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Kenyan opposition party suspends talks with government, youths set slum fires in protest
A woman run to safety with her child past burning barricades, Tuesday, April 8, 2008 during clashes between police and opposition party supporters in the Kibera slum in Nairobi. Kenya's opposition party has suspended talks with the government on sharing power until President Mwai Kibaki dissolves his current Cabinet and agrees to negotiate a new government on a 50-50 basis, an opposition official said Tuesday. - photo by Associated Press
    NAIROBI, Kenya — Kenya’s opposition party suspended talks with the government Tuesday and hundreds of angry young opposition backers set fires to protest delays in reaching a power-sharing deal.
    But after a series of demands by the opposition, and replies by the government, it appeared late Tuesday that the talks might soon resume.
    President Mwai Kibaki and opposition leader Raila Odinga both claim to have won elections in December and are trying to form a joint government to resolve the crisis. More than 1,000 people were killed in weeks of clashes that followed the disputed election, and 300,000 people were displaced.
    Kibaki and Odinga agreed in February to share power, but they have not worked out exactly how.
    In the Kibera slum Tuesday, young supporters of the opposition put up burning barricades and threatened more violence if a government that includes Odinga is not formed quickly.
    ‘‘No Raila, no peace!’’ they chanted.
    Odinga told The Associated Press he was not aware of the protests in Kibera, which he represents in Parliament.
    ‘‘They should hold their horses,’’ Odinga said. ‘‘Talks have not collapsed, but have just been adjourned.’’
    The exchange between the two sides began when Odinga’s Orange Democratic Movement, said it had suspended negotiations and would only resume after Kibaki dissolved the current Cabinet.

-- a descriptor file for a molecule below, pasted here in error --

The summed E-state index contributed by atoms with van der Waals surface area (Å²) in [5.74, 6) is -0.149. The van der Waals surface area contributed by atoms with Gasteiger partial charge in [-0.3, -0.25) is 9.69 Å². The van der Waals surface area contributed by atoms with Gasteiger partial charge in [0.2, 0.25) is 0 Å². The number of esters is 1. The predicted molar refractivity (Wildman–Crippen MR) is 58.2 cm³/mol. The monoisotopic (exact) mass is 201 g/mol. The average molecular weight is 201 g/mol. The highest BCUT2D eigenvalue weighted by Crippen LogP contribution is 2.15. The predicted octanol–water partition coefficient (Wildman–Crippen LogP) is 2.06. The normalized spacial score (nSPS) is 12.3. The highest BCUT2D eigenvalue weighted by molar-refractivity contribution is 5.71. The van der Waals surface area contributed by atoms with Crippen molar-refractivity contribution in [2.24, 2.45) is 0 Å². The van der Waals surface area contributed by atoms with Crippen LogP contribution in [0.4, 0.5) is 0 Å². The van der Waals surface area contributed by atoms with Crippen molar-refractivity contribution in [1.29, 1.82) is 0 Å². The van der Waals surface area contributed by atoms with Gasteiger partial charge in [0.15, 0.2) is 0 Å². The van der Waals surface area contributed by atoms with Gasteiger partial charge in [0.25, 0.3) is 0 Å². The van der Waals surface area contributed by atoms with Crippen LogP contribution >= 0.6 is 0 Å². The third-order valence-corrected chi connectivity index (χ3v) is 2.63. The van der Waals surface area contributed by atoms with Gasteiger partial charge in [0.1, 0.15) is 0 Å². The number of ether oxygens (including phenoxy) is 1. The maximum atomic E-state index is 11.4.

Hours later, lawmakers from Kibaki’s Party of National Unity and allied parties apparently acceded to the demand that the Cabinet be dissolved. Vice President Kalonzo Musyoka told journalists the party wanted to go the extra mile to ensure a coalition Cabinet is formed soon.
    The United States and other key Western powers pressured Kenya to resolve the stalemate. They warned that unless a government is formed soon, they would find it ‘‘very difficult’’ to continue funding an emergency program meant to alleviate the postelection turmoil.
    ‘‘Genuine power sharing is required to restore Kenyans’ faith, and that of the development partners, in Kenya’s government,’’ said a joint statement signed by embassies including that of the U.S., the European Union, Britain and France.
    Odinga said Secretary of State Condoleezza Rice had called him and Kibaki separately late Monday to discuss the deadlock. He offered no details of the conversation.
    Also at issue was the size of the Cabinet, which ballooned to a proposed 40 as negotiations progressed, provoking public anger over the number of high-level jobs being created.
    Nyongo said the Orange Democratic Movement wanted to re-negotiate and reduce the size of the proposed Cabinet to 24.
    Again, the government appeared to eventually agree.
    ‘‘Even if the president has to end up with a Cabinet of 20, we shall support him .... so that a perception is not created that the government coalition is a selfish lot,’’ said Musyoka.
    In Kibera, police fired tear gas to disperse the protesters, who responded by throwing stones. By Tuesday afternoon, the situation was calm.
    Kibaki and Odinga blamed each other Monday for delaying an agreement.
    Odinga, who is the prime minister-designate under the peace deal, said the crisis ‘‘captures the astonishing lengths PNU is willing to go to ensure that it continues to monopolize power.’’
    Kibaki, in a news conference soon afterward, said he is ‘‘ready and willing’’ to implement the deal by forming a new Cabinet if only Odinga would ‘‘engage constructively’’ in talks.
    Observers said the Dec. 27 presidential election was so flawed it was impossible to say who won.
    Former U.N. Secretary-General Kofi Annan has also expressed concern over the slow formation of a new government under the deal he brokered.
    Associated Press writers Karel Prinsloo and Katharine Houreld in Nairobi, Kenya contributed to this report.

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